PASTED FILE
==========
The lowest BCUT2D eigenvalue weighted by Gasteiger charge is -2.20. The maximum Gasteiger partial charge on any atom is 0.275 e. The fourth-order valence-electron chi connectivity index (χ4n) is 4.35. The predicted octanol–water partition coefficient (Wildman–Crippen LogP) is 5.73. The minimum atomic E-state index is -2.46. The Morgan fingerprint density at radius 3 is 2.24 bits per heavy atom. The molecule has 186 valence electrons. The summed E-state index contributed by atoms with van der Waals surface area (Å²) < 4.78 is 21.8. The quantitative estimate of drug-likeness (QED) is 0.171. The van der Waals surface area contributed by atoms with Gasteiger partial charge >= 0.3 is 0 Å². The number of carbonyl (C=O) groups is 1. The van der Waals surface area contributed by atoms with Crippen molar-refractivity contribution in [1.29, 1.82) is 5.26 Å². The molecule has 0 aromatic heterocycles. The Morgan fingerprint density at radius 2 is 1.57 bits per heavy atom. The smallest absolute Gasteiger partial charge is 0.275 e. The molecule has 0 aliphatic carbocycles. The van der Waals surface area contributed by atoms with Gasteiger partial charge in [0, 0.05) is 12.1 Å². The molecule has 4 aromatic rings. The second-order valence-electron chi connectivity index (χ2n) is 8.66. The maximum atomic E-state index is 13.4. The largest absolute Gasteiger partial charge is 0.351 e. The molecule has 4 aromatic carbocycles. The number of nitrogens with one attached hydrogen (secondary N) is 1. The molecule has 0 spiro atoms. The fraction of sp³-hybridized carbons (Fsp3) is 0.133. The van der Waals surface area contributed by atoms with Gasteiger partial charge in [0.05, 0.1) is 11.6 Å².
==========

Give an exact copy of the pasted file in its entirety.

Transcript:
The lowest BCUT2D eigenvalue weighted by Gasteiger charge is -2.20. The maximum Gasteiger partial charge on any atom is 0.275 e. The fourth-order valence-electron chi connectivity index (χ4n) is 4.35. The predicted octanol–water partition coefficient (Wildman–Crippen LogP) is 5.73. The minimum atomic E-state index is -2.46. The Morgan fingerprint density at radius 3 is 2.24 bits per heavy atom. The molecule has 186 valence electrons. The summed E-state index contributed by atoms with van der Waals surface area (Å²) < 4.78 is 21.8. The quantitative estimate of drug-likeness (QED) is 0.171. The van der Waals surface area contributed by atoms with Gasteiger partial charge >= 0.3 is 0 Å². The number of carbonyl (C=O) groups is 1. The van der Waals surface area contributed by atoms with Crippen molar-refractivity contribution in [1.29, 1.82) is 5.26 Å². The molecule has 0 aromatic heterocycles. The Morgan fingerprint density at radius 2 is 1.57 bits per heavy atom. The smallest absolute Gasteiger partial charge is 0.275 e. The molecule has 0 aliphatic carbocycles. The van der Waals surface area contributed by atoms with Gasteiger partial charge in [0, 0.05) is 12.1 Å². The molecule has 4 aromatic rings. The second-order valence-electron chi connectivity index (χ2n) is 8.66. The maximum atomic E-state index is 13.4. The largest absolute Gasteiger partial charge is 0.351 e. The molecule has 4 aromatic carbocycles. The number of nitrogens with one attached hydrogen (secondary N) is 1. The molecule has 0 spiro atoms. The fraction of sp³-hybridized carbons (Fsp3) is 0.133. The van der Waals surface area contributed by atoms with Gasteiger partial charge in [0.05, 0.1) is 11.6 Å².